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Honey Ltd.: Incredible Lee Hazlewood-produced 60s girl group re-emerges from obscurity
05:20 pm


Lee Hazlewood
Honey Ltd.

In the mid-1980s I went on a real Nancy Sinatra and Lee Hazlewood kick and I amassed a pretty good collection of Nancy and Lee-related stuff. (I even acquired a 6 sq ft reproduction of the Nancy in London album cover, which I still own and was, until quite recently, hanging in our kitchen).

Something that I knew about, but was never able to actually lay my hands on in any of my ruthlessly efficient record store haunts back then was the LHI Records (LHI stood for “Lee Hazlewood Industries”) release by Honey Ltd., a quartet of gorgeous Michigan-based co-eds who met at Wayne State University and headed west to Los Angeles seeking fame and fortune. The group’s original name was The Mama Cats, and in my imagination, they sounded like the Mamas sans the Papas, especially considering the likelihood of the same studio musicians, the infamous Wrecking Crew, backing Hazlewood’s girl group as well.

I can’t say that snagging a copy of the rare Honey Ltd. album on LHI Records was some kind of holy grail for me—I’d never heard it, I just knew what they looked like—but at one time I kept an active eye out for it. I had long forgotten about them until I was looking up Lee Hazlewood-related videos the other day on YouTube and lo and behold, there were some Honey Ltd. videos. Not only that, but one of the more recent comments mentioned that the fine people at the mighty Light in the Attic record label had put out a lovingly curated Honey Ltd. package, The Complete LHI Recordings.

Yes, please!

L-R Alexandra Sliwin, Joan Sliwin, Marsha Jo Temmer and Laura Polkinghorne

If the idea of a Lee Hazlewood-produced girl group sounds like it might be a good thing to you, may I suggest acquiring this divinely luminous album of candy-colored sun-drenched Southern California pop vocal harmonies posthaste. It won’t disappoint, but you will feel disappointed that this is all there is. With all of their talent, looks and the PR machinery behind them, Honey Ltd. never made it, and soon found themselves demoted to a Vegas opening act. Their sadly stunted legacy included just eleven completed tracks, a few TV appearances and a 1968 Bob Hope USO tour.

When member Alexandra Sliwin left the group in 1969 to marry singer-songwriter J.D. Souther, Honey Ltd. dissolved and the other three carried on as the country-rock group, Eve.

Sample the sweet-sounding delights of Honey Ltd.

The dark anti-war number “The Warrior” has lyrics like “We must kill more people; strong men are what we need!” and “It’s good.” Something tells me that they probably didn’t sing this particular song during their USO tours with Bob Hope!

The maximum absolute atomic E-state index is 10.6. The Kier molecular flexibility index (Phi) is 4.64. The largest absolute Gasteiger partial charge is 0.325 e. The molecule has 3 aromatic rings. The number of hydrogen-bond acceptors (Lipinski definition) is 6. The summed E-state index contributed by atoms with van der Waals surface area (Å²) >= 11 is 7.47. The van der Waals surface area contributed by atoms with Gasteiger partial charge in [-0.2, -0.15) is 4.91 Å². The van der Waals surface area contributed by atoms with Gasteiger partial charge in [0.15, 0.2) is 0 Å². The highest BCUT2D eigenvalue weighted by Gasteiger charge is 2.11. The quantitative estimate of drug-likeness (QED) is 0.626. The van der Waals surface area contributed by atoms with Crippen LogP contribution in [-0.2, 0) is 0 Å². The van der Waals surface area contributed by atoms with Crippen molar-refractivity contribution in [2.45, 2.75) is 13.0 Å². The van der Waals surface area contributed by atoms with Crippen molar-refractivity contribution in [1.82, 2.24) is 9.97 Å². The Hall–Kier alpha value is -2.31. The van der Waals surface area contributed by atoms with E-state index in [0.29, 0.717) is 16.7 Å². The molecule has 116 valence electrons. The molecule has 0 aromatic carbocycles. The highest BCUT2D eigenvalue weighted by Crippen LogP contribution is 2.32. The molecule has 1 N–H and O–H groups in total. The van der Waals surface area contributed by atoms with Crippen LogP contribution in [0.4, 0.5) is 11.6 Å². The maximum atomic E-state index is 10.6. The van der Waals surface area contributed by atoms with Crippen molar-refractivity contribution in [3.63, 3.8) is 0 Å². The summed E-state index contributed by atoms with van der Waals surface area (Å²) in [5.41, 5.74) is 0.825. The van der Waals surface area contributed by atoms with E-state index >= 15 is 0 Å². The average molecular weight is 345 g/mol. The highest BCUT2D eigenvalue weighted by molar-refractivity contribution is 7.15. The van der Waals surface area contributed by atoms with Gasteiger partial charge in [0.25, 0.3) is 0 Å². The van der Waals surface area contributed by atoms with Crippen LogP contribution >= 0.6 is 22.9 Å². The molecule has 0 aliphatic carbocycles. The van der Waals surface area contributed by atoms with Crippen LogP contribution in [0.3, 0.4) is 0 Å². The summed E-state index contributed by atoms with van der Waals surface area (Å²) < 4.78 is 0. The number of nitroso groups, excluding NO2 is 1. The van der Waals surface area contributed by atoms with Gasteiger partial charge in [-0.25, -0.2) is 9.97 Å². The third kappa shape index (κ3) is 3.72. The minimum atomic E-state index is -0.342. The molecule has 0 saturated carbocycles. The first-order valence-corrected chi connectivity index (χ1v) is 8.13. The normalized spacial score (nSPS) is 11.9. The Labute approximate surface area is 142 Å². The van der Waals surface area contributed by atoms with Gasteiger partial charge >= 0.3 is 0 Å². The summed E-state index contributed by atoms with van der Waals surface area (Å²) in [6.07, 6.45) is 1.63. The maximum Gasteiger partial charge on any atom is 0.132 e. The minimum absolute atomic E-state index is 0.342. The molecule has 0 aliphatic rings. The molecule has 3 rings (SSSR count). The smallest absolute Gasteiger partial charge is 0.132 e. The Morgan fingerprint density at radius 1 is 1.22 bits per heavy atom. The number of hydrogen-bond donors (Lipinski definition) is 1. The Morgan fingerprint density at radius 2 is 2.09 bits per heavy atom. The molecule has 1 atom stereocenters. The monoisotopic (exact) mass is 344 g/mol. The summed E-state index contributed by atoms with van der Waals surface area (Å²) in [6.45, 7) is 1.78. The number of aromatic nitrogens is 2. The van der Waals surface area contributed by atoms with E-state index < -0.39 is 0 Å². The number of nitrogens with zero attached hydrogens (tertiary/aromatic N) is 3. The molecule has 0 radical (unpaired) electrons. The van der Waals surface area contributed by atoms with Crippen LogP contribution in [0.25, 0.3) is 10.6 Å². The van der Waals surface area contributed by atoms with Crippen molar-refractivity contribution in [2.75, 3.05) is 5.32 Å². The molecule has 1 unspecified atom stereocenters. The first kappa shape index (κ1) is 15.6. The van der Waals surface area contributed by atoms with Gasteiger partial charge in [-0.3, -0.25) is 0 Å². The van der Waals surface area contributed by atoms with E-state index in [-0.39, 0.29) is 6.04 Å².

“Silk N’ Honey”

“For Your Mind”

A positively astounding version of Laura Nyro’s “Eli’s Coming”

This cover of “Louie, Louie,” with horns arranged by Jack Nitzsche, should be absurd, but it’s fucking brilliant.

“Come Down” on The Jerry Lewis Show in 1968. This is really outstanding. What a pity they broke up after one album.
After the jump, more Honey Ltd.

Posted by Richard Metzger | Leave a comment
Lee Hazlewood’s ‘Requiem For An Almost Lady’: The movie
01:17 pm


Lee Hazlewood
Requiem For An Almost Lady

One of several colloborations between Lee Hazlewood and director Torbjörn Axelman, this concept film features all of the songs that appeared on Hazlewood’s album Requiem For An Almost Lady plus some additional tunes. It was made in 1971 for Swedish television.

I’m Glad I Never
If It’s Monday Morning
Won’t You Tell Your Dreams
I’ll Live Yesterdays
Little Miss Sunshine (Little Miss Rain)
Stone Lost Child
Come On Home To Me
Must Have Been Something I Loved
I’d Rather Be Your Enemy

With The Hazlewood Kids: “(Let’s take a walk) Down Valhallavägen.” Sven-Bertil Taube sings the Lee Hazlewood composition “Why do they bother.”

Requiem For An Almost Lady is some kind of melancholic masterpiece, a love letter drenched in Lithium-laced tears. The film’s wintry setting adds to the overall sense of rock bottom heartbreak.

Posted by Marc Campbell | Leave a comment
Fascinating 1973 documentary: Nancy Sinatra & Lee Hazlewood in Las Vegas
01:09 pm

Pop Culture

Nancy Sinatra
Lee Hazlewood

The 1973 film Nancy & Lee in Las Vegas takes an almost cinéma vérité approach to its subject as it documents the less-than-glamorous grind of playing to casino audiences in Sin City.

It’s showtime and Nancy Sinatra and Lee Hazlewood do their damnedest to entertain a distracted Vegas audience, most of whom have likely lost or are about to lose next month’s rent. Despite delivering some fine performances, with terrific backing from the Wrecking Crew (Hal Blaine, Billy Strange and Don Randi), Nancy and Lee just can’t get a rise out of the crowd at the once grand Riviera Hotel and Casino. The vibe is flatter than a glass of day-old champagne.

Having lived in Vegas for a couple of years, I’ve seen shows where two-thirds of the audience are clearly just cooling their heels between long bouts at the slot machines or they’ve gambled away all their cash and are doing their best to get through the night without slitting their wrists - the very definition of a “tough crowd.”
Scenes of Sinatra and her mother venting back stage are remarkably candid and unvarnished, giving us a glimpse into celebrity-hood’s bleaker dimensions. And the vintage footage of the Strip is way cool.

Songs performed include “Did You Ever,” “Arkansas Coal,” “Friendship Train,” “Summer Wine,” “Jackson” and “She’s Funny That Way.”

Posted by Marc Campbell | Leave a comment